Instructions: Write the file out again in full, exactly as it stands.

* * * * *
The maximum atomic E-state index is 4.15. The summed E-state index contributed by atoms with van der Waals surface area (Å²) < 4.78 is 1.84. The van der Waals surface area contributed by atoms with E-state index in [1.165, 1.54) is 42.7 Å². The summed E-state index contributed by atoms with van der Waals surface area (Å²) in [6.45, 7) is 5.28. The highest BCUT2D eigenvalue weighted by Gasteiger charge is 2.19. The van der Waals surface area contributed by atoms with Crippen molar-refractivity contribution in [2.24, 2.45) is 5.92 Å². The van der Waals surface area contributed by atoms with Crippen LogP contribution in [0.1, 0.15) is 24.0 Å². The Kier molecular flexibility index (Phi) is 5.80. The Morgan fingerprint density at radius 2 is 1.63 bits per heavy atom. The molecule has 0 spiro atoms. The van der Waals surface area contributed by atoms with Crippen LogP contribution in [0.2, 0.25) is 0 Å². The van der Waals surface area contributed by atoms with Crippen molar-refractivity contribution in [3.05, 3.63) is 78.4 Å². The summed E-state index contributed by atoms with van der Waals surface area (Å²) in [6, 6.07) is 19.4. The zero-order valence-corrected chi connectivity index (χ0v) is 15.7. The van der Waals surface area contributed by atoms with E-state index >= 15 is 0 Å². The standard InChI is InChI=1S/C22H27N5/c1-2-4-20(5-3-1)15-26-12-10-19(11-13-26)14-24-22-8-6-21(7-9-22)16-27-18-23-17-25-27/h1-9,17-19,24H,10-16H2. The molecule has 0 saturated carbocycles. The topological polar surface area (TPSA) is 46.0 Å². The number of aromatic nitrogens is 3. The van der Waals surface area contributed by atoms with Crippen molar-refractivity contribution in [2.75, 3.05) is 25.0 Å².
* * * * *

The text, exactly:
The maximum atomic E-state index is 4.15. The summed E-state index contributed by atoms with van der Waals surface area (Å²) < 4.78 is 1.84. The van der Waals surface area contributed by atoms with E-state index in [1.165, 1.54) is 42.7 Å². The summed E-state index contributed by atoms with van der Waals surface area (Å²) in [6.45, 7) is 5.28. The highest BCUT2D eigenvalue weighted by Gasteiger charge is 2.19. The van der Waals surface area contributed by atoms with Crippen molar-refractivity contribution in [2.24, 2.45) is 5.92 Å². The van der Waals surface area contributed by atoms with Crippen LogP contribution in [0.1, 0.15) is 24.0 Å². The Kier molecular flexibility index (Phi) is 5.80. The Morgan fingerprint density at radius 2 is 1.63 bits per heavy atom. The molecule has 0 spiro atoms. The van der Waals surface area contributed by atoms with Crippen LogP contribution in [0.2, 0.25) is 0 Å². The van der Waals surface area contributed by atoms with Crippen molar-refractivity contribution in [3.05, 3.63) is 78.4 Å². The summed E-state index contributed by atoms with van der Waals surface area (Å²) in [6, 6.07) is 19.4. The zero-order valence-corrected chi connectivity index (χ0v) is 15.7. The van der Waals surface area contributed by atoms with E-state index >= 15 is 0 Å². The standard InChI is InChI=1S/C22H27N5/c1-2-4-20(5-3-1)15-26-12-10-19(11-13-26)14-24-22-8-6-21(7-9-22)16-27-18-23-17-25-27/h1-9,17-19,24H,10-16H2. The molecule has 0 saturated carbocycles. The topological polar surface area (TPSA) is 46.0 Å². The number of aromatic nitrogens is 3. The van der Waals surface area contributed by atoms with Crippen molar-refractivity contribution in [2.75, 3.05) is 25.0 Å².